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Singapore’s Economy Grows Faster Than Estimated

Singapore’s economy finished 2017 on a solid footing, allowing more room for policy makers as they consider raising taxes and tightening monetary policy this year. Growth was higher taxes when the government releases its budget on Feb. 19, with one option being an increase in the goods and services tax. The Monetary Authority of Singapore may also shift to a tightening stance after government and the central bank forecast GDP growth of 1.5 to 3.5 percent this year. A stabilizing labor market and recharged property market is setting up a…

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Heres What the World’s Central Banks Really Think About Bitcoin

Eight years since the birth of bitcoin, central banks around the world are increasingly recognizing the potential upsides and downsides of digital currencies. The guardians of the global economy have two sets of issues to address. First is what to do, if anything, about emergence and growth of the private cryptocurrencies that are grabbing more and more attention — with bitcoin now surging toward $10,000. The second question is whether to issue official versions. Following is an overview of how the world’s largest central banks (and some smaller ones) are approaching…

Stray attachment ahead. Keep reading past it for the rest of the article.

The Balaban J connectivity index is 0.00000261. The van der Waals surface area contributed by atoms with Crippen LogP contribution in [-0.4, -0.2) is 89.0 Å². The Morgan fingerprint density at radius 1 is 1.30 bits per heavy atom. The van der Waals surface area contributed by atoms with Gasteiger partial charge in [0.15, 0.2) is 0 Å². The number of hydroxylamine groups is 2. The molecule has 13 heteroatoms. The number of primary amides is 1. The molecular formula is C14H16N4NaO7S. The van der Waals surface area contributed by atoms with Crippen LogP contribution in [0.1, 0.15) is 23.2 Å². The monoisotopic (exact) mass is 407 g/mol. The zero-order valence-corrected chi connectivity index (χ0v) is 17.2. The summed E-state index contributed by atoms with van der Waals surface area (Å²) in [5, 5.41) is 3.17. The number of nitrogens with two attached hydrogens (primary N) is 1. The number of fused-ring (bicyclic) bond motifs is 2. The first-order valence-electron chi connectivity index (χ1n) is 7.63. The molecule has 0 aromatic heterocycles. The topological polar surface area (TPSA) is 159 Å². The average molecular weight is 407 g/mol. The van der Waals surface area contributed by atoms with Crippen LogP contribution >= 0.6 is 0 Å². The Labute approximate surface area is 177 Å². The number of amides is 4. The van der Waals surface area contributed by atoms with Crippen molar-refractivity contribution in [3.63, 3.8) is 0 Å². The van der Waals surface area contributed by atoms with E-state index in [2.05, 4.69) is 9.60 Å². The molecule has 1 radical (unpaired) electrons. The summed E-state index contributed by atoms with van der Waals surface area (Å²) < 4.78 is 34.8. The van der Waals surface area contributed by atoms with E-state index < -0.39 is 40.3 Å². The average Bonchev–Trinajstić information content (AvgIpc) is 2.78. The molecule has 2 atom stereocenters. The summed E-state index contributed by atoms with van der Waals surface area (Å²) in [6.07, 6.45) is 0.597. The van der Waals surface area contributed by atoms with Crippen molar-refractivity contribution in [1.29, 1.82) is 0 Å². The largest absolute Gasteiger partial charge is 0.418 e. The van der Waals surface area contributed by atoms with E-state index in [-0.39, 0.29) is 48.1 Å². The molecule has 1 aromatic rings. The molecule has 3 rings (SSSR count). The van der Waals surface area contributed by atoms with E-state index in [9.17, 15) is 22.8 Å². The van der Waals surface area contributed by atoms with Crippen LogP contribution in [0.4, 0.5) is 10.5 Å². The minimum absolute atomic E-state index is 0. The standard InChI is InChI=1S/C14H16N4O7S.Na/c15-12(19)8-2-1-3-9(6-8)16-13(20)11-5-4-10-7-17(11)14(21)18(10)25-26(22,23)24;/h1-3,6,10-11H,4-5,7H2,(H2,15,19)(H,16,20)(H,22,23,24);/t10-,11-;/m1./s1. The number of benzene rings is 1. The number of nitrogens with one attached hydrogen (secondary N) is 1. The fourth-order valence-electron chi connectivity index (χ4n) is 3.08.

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Taylor Has Complex History to Overcome If Picked as Fed Chair

John Taylor has a complicated history with the U.S. Federal Reserve that could force him into a hard pivot if he’s selected as its next leader. The Stanford University economist, who is on President Donald Trump’s short list to lead the central bank, wrote the monetary policy rule that Fed officials use as a constant reference, and many of the institution’s own economists are schooled in his ideas. On the other hand, he’s been a vocal critic of recent Fed policy, arguing that the institution should hew closer to the…

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Mnuchin Says Its Very Hard Not to Give Tax Cuts to the Wealthy

U.S. Treasury Secretary Steven Mnuchin said in an interview published Wednesday that the Republican tax plan will include breaks for the wealthy, a rhetorical reversal that contradicts President told CNBC that Trump wanted “no absolute tax cut for the upper class,” which prompted Democrats to label that promise the “Mnuchin Rule.” In the ensuing months, Mnuchin softened that promise in public remarks — in June, he

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Yellen Calls Inflation the ‘Biggest Surprise’ in the Economy

Federal Reserve Chair Janet Yellen said that the U.S. central bank expects to continue to raise interest rates gradually as solid growth, a strong labor market and a healthy global economy lift prices even as she recognized that inflation has been surprisingly low.  “My best guess is that these soft readings will not persist, and with the ongoing strengthening of labor markets, I expect inflation to move higher next year,” Yellen said Sunday at the Group of Thirty’s Annual International Banking Seminar in Washington. Yellen’s term expires in February and…